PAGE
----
Women's Health Matters

Text Size
Jump to body content

Health News

Find news on research and issues that affect the health of Canadian women.

For overweight and obese people, weight loss may slow knee cartilage degeneration associated with osteoarthritis

Losing more than five per cent of body weight may slow down the degeneration of knee cartilage in people who are overweight or obese. Cartilage degeneration is a key indicator of osteoarthritis. Researchers led by Dr. Alexandra Gersing at the University of California San Francisco studied 640...

Use of some common antibiotics in pregnancy linked to increased risk of miscarriage

A new Canadian study found that using certain antibiotics during pregnancy was linked to a higher risk of miscarriage. Classes of drugs associated with higher risk included quinolones, tetracyclines, sulfonamides, and macrolides (except erythromycin).  There was no increased risk linked to the...

Pregnancy around the time of breast cancer diagnosis does not affect survival, study finds

For women with breast cancer, pregnancy does not increase the risk of dying, new research shows. While breast cancer is less common among younger women, those who are diagnosed in their child-bearing years may have a pregnancy around the time of their diagnosis and treatment. The number of women...

Unsuccessful fertility treatment linked to increased cardiovascular risks

A new study that looked at women who had undergone fertility treatments found that cardiovascular problems were more common in the women whose fertility treatments failed compared to those who gave birth. The study included women who had fertility treatment in Ontario between April 1993 and March...

Researchers estimate that public coverage of essential medicines could save billions

Publicly funding coverage of essential medications would cut the overall cost of prescribing these drugs by about $3 billion, a new study estimates. Much of the savings would come from bulk discounts: buying in high volume for the whole country would mean a much lower price. Researchers modelled...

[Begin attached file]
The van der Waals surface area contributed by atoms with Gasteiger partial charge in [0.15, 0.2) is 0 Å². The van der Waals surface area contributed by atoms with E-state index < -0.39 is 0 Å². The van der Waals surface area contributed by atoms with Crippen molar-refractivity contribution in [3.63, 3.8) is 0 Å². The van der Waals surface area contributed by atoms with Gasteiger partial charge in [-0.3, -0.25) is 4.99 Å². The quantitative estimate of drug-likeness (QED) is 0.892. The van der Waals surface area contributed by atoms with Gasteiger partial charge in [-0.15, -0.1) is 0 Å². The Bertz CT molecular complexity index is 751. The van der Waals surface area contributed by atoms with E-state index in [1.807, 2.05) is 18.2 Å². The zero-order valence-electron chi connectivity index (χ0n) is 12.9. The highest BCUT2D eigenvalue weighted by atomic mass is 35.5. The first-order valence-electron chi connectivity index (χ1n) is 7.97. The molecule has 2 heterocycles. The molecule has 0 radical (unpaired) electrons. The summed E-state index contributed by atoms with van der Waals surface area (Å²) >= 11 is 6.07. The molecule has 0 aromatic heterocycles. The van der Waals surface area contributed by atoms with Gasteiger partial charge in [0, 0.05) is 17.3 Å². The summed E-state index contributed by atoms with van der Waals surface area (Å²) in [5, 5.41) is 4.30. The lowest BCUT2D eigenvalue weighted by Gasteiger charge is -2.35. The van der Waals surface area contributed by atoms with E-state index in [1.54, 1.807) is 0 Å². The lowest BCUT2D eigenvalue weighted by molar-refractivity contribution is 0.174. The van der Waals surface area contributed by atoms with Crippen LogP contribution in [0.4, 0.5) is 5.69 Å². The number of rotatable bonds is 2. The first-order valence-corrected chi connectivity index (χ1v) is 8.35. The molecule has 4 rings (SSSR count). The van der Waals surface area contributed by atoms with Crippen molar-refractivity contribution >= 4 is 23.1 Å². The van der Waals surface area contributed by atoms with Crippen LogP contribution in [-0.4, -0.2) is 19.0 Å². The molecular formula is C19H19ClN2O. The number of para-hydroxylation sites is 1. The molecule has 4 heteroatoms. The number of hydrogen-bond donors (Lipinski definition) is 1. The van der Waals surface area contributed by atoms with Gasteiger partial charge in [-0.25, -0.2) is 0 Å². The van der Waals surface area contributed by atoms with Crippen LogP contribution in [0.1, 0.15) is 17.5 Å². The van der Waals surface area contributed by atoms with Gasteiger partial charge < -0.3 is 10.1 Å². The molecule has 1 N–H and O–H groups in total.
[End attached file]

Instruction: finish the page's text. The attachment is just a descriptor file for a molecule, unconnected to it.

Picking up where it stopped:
Exercise is most important lifestyle factor in reducing risk of breast cancer recurrence, study finds

A new study of lifestyle factors in breast cancer survivors found that exercise had the most powerful effect in reducing the risk of breast cancer recurrence and death. Maintaining a healthy weight was also linked to lower risk of recurrence. Researchers Julia Hamer and Ellen Warner from...

Worrying trends continue in long-term sedative use

A new study renews concerns about long-term sedative use in Canada. Researchers found that despite efforts to lower the chronic use of benzodiazepines and benzodiazepine-like sedatives, long-term use remained stable in older adults, and increased in younger adults. Benzodiazepines include the...

Cost prevents 1 in 12 older Canadians from taking their prescribed medication

Out-of-pocket costs for prescription drugs prevent many Canadians from taking medication as directed. A new study shows 8.3 per cent – or one in 12 – Canadians ages 55 and over either skipped doses or did not fill prescription because of cost in 2014. People who do not take medications as...